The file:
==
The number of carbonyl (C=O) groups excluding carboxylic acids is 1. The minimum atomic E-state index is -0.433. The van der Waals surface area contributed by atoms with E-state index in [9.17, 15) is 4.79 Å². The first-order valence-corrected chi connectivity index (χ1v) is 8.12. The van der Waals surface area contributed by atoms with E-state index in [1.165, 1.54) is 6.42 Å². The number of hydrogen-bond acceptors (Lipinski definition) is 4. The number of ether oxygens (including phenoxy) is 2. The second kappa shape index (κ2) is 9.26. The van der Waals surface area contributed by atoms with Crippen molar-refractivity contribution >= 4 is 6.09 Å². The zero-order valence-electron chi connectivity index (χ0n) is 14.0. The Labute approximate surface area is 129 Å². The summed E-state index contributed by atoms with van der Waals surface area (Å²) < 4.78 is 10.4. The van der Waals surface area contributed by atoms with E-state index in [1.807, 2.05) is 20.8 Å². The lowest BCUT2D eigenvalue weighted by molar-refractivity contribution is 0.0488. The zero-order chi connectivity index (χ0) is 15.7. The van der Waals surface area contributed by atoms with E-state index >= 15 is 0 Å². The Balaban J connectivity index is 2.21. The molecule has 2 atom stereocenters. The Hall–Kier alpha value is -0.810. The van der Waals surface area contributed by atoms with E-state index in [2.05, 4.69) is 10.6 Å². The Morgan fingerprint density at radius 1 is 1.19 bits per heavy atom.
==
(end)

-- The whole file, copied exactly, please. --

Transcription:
The number of carbonyl (C=O) groups excluding carboxylic acids is 1. The minimum atomic E-state index is -0.433. The van der Waals surface area contributed by atoms with E-state index in [9.17, 15) is 4.79 Å². The first-order valence-corrected chi connectivity index (χ1v) is 8.12. The van der Waals surface area contributed by atoms with E-state index in [1.165, 1.54) is 6.42 Å². The number of hydrogen-bond acceptors (Lipinski definition) is 4. The number of ether oxygens (including phenoxy) is 2. The second kappa shape index (κ2) is 9.26. The van der Waals surface area contributed by atoms with Crippen molar-refractivity contribution >= 4 is 6.09 Å². The zero-order valence-electron chi connectivity index (χ0n) is 14.0. The Labute approximate surface area is 129 Å². The summed E-state index contributed by atoms with van der Waals surface area (Å²) < 4.78 is 10.4. The van der Waals surface area contributed by atoms with E-state index in [1.807, 2.05) is 20.8 Å². The lowest BCUT2D eigenvalue weighted by molar-refractivity contribution is 0.0488. The zero-order chi connectivity index (χ0) is 15.7. The van der Waals surface area contributed by atoms with E-state index >= 15 is 0 Å². The Balaban J connectivity index is 2.21. The molecule has 2 atom stereocenters. The Hall–Kier alpha value is -0.810. The van der Waals surface area contributed by atoms with E-state index in [2.05, 4.69) is 10.6 Å². The Morgan fingerprint density at radius 1 is 1.19 bits per heavy atom.